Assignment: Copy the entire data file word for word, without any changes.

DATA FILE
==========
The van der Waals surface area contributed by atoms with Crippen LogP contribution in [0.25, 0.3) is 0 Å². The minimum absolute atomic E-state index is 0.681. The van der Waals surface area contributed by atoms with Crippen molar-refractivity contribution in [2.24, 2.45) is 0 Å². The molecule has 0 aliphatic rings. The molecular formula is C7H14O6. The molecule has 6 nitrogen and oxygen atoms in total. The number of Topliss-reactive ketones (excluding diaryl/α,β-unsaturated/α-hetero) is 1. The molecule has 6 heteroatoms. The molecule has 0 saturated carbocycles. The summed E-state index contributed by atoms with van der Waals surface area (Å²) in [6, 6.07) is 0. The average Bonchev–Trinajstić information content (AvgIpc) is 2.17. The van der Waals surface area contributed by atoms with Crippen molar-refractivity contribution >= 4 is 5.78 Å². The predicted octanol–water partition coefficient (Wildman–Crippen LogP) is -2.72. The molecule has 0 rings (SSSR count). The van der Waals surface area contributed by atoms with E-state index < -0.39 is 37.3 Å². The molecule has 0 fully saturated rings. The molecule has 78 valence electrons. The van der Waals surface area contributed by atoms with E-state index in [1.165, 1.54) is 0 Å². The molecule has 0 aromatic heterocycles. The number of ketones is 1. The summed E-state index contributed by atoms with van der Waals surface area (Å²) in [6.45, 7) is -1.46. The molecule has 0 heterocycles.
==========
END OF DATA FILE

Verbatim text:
The van der Waals surface area contributed by atoms with Crippen LogP contribution in [0.25, 0.3) is 0 Å². The minimum absolute atomic E-state index is 0.681. The van der Waals surface area contributed by atoms with Crippen molar-refractivity contribution in [2.24, 2.45) is 0 Å². The molecule has 0 aliphatic rings. The molecular formula is C7H14O6. The molecule has 6 nitrogen and oxygen atoms in total. The number of Topliss-reactive ketones (excluding diaryl/α,β-unsaturated/α-hetero) is 1. The molecule has 6 heteroatoms. The molecule has 0 saturated carbocycles. The summed E-state index contributed by atoms with van der Waals surface area (Å²) in [6, 6.07) is 0. The average Bonchev–Trinajstić information content (AvgIpc) is 2.17. The van der Waals surface area contributed by atoms with Crippen molar-refractivity contribution >= 4 is 5.78 Å². The predicted octanol–water partition coefficient (Wildman–Crippen LogP) is -2.72. The molecule has 0 rings (SSSR count). The van der Waals surface area contributed by atoms with E-state index < -0.39 is 37.3 Å². The molecule has 0 fully saturated rings. The molecule has 78 valence electrons. The van der Waals surface area contributed by atoms with E-state index in [1.165, 1.54) is 0 Å². The molecule has 0 aromatic heterocycles. The number of ketones is 1. The summed E-state index contributed by atoms with van der Waals surface area (Å²) in [6.45, 7) is -1.46. The molecule has 0 heterocycles.